Monday, August 11, 2014

Thanks for the Memories

Heart heavy with the news, I mourn the passing of yet another influence I never met face to face but welcomed into my home on a regular basis, the incomparable Robin Williams.

It's no secret, really, that I have a certain affinity for pop culture, especially surrounding all things on both the big and small screens.  We idolize these performers, these actors, the emotions they stir, the heroes and villains they portray.  They help us bring a fictional, fantasy element to our lives that spurs conversations, debates, addictions and obsessions.

However, the world we live in makes it easy to forget that they are people too.

For me pop culture wasn't just about knowing who was in what, but knowing more about the person - facts that made them just like anyone else, just with the idealistic job of playing pretend for a living.

Robin Williams was born in Chicago on July 21, 1951.  He went to Julliard.  He got his start in 1974 from a bit part in an episode of Happy Days.  He was a fan of both Dr. Who and Star Trek.  He had kids.

He was so much more than Mrs. Doubtfire.

The passing of a celebrity is a mixture of emotions for a number of reasons.

First of all, it's not your loss, it's the true loved ones that will feel the hole left behind the most.

Second, sometimes it is your loss too.

As a public figure, the job description comes with a lack of privacy, both literally and figuratively.  From the characters they play to the rare occasion when they can be themselves, these people open themselves up to be judged, loved and hated.  Their job is to make us feel, and if they've accomplished their goal, not only will they be missed, but they'll be remembered fondly - as a member of the family.

There's a number of greats over the years that have effected me strongly when they passed, and it's because the fictional lives they lived out upon the screen were something ever present in my life.

The first was Lucille Ball.  Despite being only seven, I have the image in my head clear as day: her portrait on the screen, carrot top hair and ruby red lips, with the dates August 6, 1911 -  April 26, 1989.

John Ritter was another biggie for me.  It was six in the morning and I heard it on the radio in the car.  So stunned, I ran a red light.  Shortly after I learned Johnny Cash had died that same day.  September 11, 2003.  It was a sad day all around.

With too many others to mention, to pay honor to, to give mention... with no disrespect, I fast forward to today.  To another person who has for as long as I can remember been a part of my life no longer being here.

I feel the collective loss of a man who could make an audience both laugh and cry in the same breath.  A man who as a child had few friends, and created voices to keep himself company.  A man who battled demons like everyone else, but unfortunately lost the battle.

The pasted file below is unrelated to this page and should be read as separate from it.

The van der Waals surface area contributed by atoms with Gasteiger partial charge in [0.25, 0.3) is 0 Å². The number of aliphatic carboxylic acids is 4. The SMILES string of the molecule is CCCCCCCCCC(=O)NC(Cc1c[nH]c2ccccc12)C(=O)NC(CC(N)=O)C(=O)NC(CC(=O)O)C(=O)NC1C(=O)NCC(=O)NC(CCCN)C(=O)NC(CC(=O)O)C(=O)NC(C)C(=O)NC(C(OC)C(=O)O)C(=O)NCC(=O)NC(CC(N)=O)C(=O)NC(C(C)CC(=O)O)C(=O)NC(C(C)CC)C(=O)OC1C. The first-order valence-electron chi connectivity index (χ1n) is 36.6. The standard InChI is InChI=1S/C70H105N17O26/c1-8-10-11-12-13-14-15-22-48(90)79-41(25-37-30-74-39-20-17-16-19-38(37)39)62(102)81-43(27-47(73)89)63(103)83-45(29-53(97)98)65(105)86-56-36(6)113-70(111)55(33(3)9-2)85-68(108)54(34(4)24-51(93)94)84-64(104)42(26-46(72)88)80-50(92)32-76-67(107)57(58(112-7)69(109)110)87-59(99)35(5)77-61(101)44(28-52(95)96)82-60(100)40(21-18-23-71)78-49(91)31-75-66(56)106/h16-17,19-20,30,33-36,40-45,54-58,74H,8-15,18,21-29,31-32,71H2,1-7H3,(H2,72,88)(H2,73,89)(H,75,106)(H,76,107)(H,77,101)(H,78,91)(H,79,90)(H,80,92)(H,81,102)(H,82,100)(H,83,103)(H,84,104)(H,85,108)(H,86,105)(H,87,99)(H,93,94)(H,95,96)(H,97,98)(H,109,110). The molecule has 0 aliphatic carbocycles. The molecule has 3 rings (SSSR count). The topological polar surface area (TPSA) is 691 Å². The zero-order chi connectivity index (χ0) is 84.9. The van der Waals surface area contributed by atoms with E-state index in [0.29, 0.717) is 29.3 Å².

I was lucky enough to grow up in a generation who had no choice but to know who Robin Williams was, what talent he was capable of and the legacy he had built with every role he played and every stereotype of himself that was defined.

He will always be remembered.

I read something recently that said Robin was once asked by actor James Lipton about what he would like God to say when he arrives in heaven.

Robin answered that "There is a seat in the front," in the concert of Wolfgang Amadeus Mozart and Elvis Presley.

Rock on Robin, I'm sure it's the concert of a lifetime.

Saturday, August 9, 2014

The Bucket List & The Sublist

My bucket list has grown at an increasing rate the last few years.

In fact, I didn't even have one until a few years ago.

Rest assured, it's not an increasing realization of mortality that brings this about, but the freedom from an anchor holding me down that has made me realize that there IS so much more to aspire to, so much more that it was possible to want, to do, to deserve.

Unfortunately, every time I cross a monumental item off my list, it again is added with a renewed vigor.

The first true instance of this was my trip to New York for a collegiate journalism convention.  It was the opportunity of a lifetime to visit Manhattan, stand in Times Square, to pay my respects at the 9/11 Memorial.  I came home with irreplaceable memories, and a whole slew of things I need to next time I even have the remote opportunity to visit.

This past week I scratched off yet another milestone: Las Vegas.  It was a spectacular experience (with much fodder to write about in the near future, both for this one and my beloved foodie outlet - Accidental Foodies Blog), and I am eternally grateful for the opportunity to have had my senses overloaded with the wonder that is Sin City.

While big goals are awesome (and accomplishing them even more awesome), I find myself yearning for some of the little things.  Not necessarily things I have to do before I "kick the bucket," but simply things I want to do, because there's really no reason not to and I have no good excuses as to why these items aren't regular occurrences instead of wistful yearnings.

These aren't resolutions - because no one ever keeps those - and I'm not putting a time limit on any of it, because that feels like I'm dooming myself to failure.  These are... "why the hell not?" items on an ever growing to-do list that I should really pay more attention to.  Categorized simply out of a misguided need to organize my thoughts, here's my preliminary list: